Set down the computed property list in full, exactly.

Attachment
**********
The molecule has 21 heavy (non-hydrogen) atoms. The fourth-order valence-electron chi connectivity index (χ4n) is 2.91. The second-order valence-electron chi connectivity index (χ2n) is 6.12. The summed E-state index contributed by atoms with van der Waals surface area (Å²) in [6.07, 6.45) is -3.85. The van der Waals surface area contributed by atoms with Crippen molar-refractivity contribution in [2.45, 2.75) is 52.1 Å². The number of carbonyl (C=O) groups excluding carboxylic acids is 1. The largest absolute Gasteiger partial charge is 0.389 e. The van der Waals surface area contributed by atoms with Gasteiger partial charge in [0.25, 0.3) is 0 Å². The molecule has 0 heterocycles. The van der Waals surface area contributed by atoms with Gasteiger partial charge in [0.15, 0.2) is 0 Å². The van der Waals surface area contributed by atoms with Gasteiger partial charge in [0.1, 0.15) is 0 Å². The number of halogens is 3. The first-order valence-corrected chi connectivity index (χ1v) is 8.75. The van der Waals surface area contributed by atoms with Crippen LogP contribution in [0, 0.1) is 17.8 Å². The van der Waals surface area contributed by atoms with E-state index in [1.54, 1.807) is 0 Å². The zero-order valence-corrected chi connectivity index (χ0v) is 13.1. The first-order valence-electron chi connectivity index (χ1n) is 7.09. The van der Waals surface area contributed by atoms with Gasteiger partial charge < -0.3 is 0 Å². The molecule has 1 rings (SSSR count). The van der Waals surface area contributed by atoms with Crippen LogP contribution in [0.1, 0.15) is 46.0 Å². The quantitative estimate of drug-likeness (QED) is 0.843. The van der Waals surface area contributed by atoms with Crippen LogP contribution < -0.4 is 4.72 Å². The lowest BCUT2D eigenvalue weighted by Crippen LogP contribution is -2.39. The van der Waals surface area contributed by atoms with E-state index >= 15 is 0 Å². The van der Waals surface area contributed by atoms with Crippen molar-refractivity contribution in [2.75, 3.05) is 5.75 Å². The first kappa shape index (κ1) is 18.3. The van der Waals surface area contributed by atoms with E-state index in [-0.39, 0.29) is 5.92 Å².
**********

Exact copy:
The molecule has 21 heavy (non-hydrogen) atoms. The fourth-order valence-electron chi connectivity index (χ4n) is 2.91. The second-order valence-electron chi connectivity index (χ2n) is 6.12. The summed E-state index contributed by atoms with van der Waals surface area (Å²) in [6.07, 6.45) is -3.85. The van der Waals surface area contributed by atoms with Crippen molar-refractivity contribution in [2.45, 2.75) is 52.1 Å². The number of carbonyl (C=O) groups excluding carboxylic acids is 1. The largest absolute Gasteiger partial charge is 0.389 e. The van der Waals surface area contributed by atoms with Gasteiger partial charge in [0.25, 0.3) is 0 Å². The molecule has 0 heterocycles. The van der Waals surface area contributed by atoms with Gasteiger partial charge in [0.15, 0.2) is 0 Å². The van der Waals surface area contributed by atoms with Gasteiger partial charge in [0.1, 0.15) is 0 Å². The number of halogens is 3. The first-order valence-corrected chi connectivity index (χ1v) is 8.75. The van der Waals surface area contributed by atoms with Crippen LogP contribution in [0, 0.1) is 17.8 Å². The van der Waals surface area contributed by atoms with E-state index in [1.54, 1.807) is 0 Å². The zero-order valence-corrected chi connectivity index (χ0v) is 13.1. The first-order valence-electron chi connectivity index (χ1n) is 7.09. The van der Waals surface area contributed by atoms with Gasteiger partial charge < -0.3 is 0 Å². The molecule has 1 rings (SSSR count). The van der Waals surface area contributed by atoms with Crippen LogP contribution in [0.1, 0.15) is 46.0 Å². The quantitative estimate of drug-likeness (QED) is 0.843. The van der Waals surface area contributed by atoms with Crippen LogP contribution < -0.4 is 4.72 Å². The lowest BCUT2D eigenvalue weighted by Crippen LogP contribution is -2.39. The van der Waals surface area contributed by atoms with E-state index >= 15 is 0 Å². The van der Waals surface area contributed by atoms with Crippen molar-refractivity contribution in [2.75, 3.05) is 5.75 Å². The first kappa shape index (κ1) is 18.3. The van der Waals surface area contributed by atoms with E-state index in [-0.39, 0.29) is 5.92 Å².